Image_1_Immune Cytolytic Activity Is Associated With Genetic and Clinical Properties of Glioma.TIF

Background: Immunotherapy provided unprecedented advances in the treatment of several previously untreated cancers. However, these immunomodulatory maneuvers showed limited response to patients with glioma in clinical trials. Our aim was to depict the immune characteristics of glioma with immune cytolytic activity at genetic and transcriptome levels.

Methods: In total, 325 gliomas from CGGA dataset as training cohort and 699 gliomas from TCGA dataset as validation cohort were enrolled in our analysis. We calculated the immune cytolytic activity for 1,000 of gliomas. The characteristics of immune cytolytic activity in gliomas were interpreted by the corresponding clinical, molecular genetics and radiological information.

Results: We found that immune cytolytic activity was highly associated with molecular, clinical, and edema extent. High cytolytic activity gliomas were more likely to be diagnosed as glioblastoma and might be a potential marker of mesenchymal subtype. Moreover, those gliomas exhibited significantly increased copy number alterations including recurrent focal amplifications of PDGFA and EGFR, as well as recurrent deletions of CDKN2A/B. Subsequent biological function analysis revealed that the immune response and immune checkpoints expression were significantly correlated with the cytolytic activity of gliomas. Immune cytolytic activity was significantly positively associated with the extent of peri-tumor edema and was independently correlated with reduced survival time.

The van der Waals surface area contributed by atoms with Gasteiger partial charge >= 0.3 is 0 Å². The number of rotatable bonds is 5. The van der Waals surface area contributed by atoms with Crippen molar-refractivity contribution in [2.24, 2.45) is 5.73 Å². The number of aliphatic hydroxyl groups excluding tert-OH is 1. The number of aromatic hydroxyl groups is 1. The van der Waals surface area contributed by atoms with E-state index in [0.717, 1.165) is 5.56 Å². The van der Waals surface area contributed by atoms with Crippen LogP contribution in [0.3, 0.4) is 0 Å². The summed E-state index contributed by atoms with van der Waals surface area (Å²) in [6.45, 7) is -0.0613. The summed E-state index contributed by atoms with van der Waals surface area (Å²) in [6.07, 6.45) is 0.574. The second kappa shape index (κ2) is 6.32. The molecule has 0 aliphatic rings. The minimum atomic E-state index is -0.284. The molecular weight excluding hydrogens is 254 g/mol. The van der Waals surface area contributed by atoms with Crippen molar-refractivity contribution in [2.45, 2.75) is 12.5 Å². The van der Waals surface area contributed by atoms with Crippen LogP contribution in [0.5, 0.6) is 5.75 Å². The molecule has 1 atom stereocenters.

Conclusion: Our results highlighted the immunoregulatory mechanism heterogeneity of gliomas. Cytolytic activity, indirectly reflected by the extent of peri-tumor edema, may provide a potential index to evaluate the status of immune microenvironment and immune checkpoints in glioma, which should be fully valued for precision classification and immunotherapy.